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Eugene Weekly : Coverstory : 7.17.08

 

Oregon Shakespeare Festival:

Traditional Innovator A Q&A with OSF Artistic Director Bill Rauch

Organized Insanity OSF’s costume shop

Last Man Standing Othello on the Elizabethan Stage through Oct. 10

It’s All Just a Case of Mistaken Identity A Comedy of Errors on the Elizabethan Stage through Oct. 12

Postmodern Angst, Zany Style The Further Adventures of Hedda Gabler at the Bowmer Theatre through Nov. 1

Man Alone, and Whiny Coriolanus at the New Theatre through Nov. 2

Bare Bones Our Town on the Elizabethan Stage through Oct. 11

People in Motion John Sipes moves, but not to the music

 

Organized Insanity

OSF’s costume shop

By Anna Grace

The workroom never rests. Photo: Jenny Graham

The OSF boasts spectacular cos-tumes, so of course they’re produced in a spacious new building with plenty of room for the many employees and volunteers, right? Well, come with EW for the tour …

Not an inch of wall is blank; instead, it’s covered with sketches of costumes, muslin ruffles and runching pinned to cork boards, charts of actors, characters and costumes, timelines, deadlines, Vermeer prints, notes, jokes and last minute directions.

Floor and air space are at a similar premium, with costume pieces hanging everywhere, belt buckles overflowing from gigantic tables, shoes lined up neatly along the floor. Sewing machines hum, irons hiss steam, metal is pounded while designers and directors debate color options. The OSF costume shop is a hive of activity at mid-summer — and this is their slowest time of year.

Presided over by Department Manager Toni Lovaglia and Workroom Supervisor Nancy Zaremski, the art of OSF costume production is executed with precision and efficiency. At full count the shop employs up to 67 people. This is a finely tuned machine, churning out exquisite costumes to the exacting specifications of designers and hard wear of actors. 

This is not a simple matter of grabbing an armful of brocade and creating a costume; each piece travels through the skilled hands of at least five professionals. A designer’s sketch goes to a cutter/draper, who translates the sketch into a pattern, building a mock-up of the costume in muslin. Next comes the first hand, whose entire job is cutting out fabric, perfectly matching plaids and centering floral patterns. Costume designers and design assistants often fly to L.A. or New York to buy the magnificent fabrics used at the festival, so there is little tolerance for mistakes. From the first hand the fabric passes to the stitchers, who sew it all together. At this point the costume, almost finished, might go to a volunteer for final handwork. This year one volunteer contributed more than 56 hours to enhance a pattern on Othello’s robe. That’s love.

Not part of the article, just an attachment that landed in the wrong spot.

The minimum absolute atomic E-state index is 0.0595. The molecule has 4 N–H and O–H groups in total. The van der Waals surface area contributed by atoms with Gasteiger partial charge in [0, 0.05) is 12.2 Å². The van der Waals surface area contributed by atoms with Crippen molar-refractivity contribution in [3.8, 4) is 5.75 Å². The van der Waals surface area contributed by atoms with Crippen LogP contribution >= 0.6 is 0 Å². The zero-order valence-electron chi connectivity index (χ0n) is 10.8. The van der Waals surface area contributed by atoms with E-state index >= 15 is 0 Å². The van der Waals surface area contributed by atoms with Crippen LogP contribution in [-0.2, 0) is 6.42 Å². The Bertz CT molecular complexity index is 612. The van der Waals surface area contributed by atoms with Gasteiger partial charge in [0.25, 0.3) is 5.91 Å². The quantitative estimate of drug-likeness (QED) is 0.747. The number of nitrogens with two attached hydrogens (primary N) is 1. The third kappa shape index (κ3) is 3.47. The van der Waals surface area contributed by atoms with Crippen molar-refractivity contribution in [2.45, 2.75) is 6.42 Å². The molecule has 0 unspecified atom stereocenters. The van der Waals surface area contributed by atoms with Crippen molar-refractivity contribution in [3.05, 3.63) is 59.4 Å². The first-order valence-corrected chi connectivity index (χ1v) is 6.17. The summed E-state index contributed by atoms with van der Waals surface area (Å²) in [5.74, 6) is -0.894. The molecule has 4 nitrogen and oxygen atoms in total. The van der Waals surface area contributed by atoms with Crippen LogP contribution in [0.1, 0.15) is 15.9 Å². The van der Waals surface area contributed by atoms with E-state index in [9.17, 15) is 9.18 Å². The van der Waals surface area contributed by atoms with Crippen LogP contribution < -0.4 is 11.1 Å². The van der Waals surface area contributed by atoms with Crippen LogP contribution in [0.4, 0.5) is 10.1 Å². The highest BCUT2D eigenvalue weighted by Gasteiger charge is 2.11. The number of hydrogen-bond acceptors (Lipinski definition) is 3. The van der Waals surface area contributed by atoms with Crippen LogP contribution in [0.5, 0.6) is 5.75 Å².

And then there are wonderful jobs like costume props. Costume props are anything an actor wears that isn’t clothing: jewelry, hats, belts, gloves, shoes, etc. I met Bonnie Shaffer as she stood at an enormous table, making a belt for a longshoreman from the 1950s. Thick leather she had dyed, cut and finished with a rough, serviceable buckle lay on the table, looking perfect. Belts are just one of the hundreds of skills Shaffer has acquired in her work in costume props. Her most challenging project is currently on display in the windows of the OSF Welcome and Education Center. The huge sausage and sauerkraut hats worn in last year’s On the Razzle had to be light enough to dance in and easy to snap on but big enough to earn the laughs they deserved. Learning new skills and coming up with creative ways to do things, Shaffer says, is her favorite part of work.

Other things to do that don’t include a needle and thread? OSF employs a full-time shopper. The painter/dyers do everything from hand painting beautiful, one-of-a-kind pieces, like the hoodies in Coriolanus, to distressing perfectly nice clothing to make it look worn and tattered. If you see an actor exit the stage in a white shirt and come back in the next act spattered with blood, she didn’t get red dye splashed on offstage. That “blood” was carefully painted on an identical white shirt by a painter/dyer, working out of the fume room months in advance.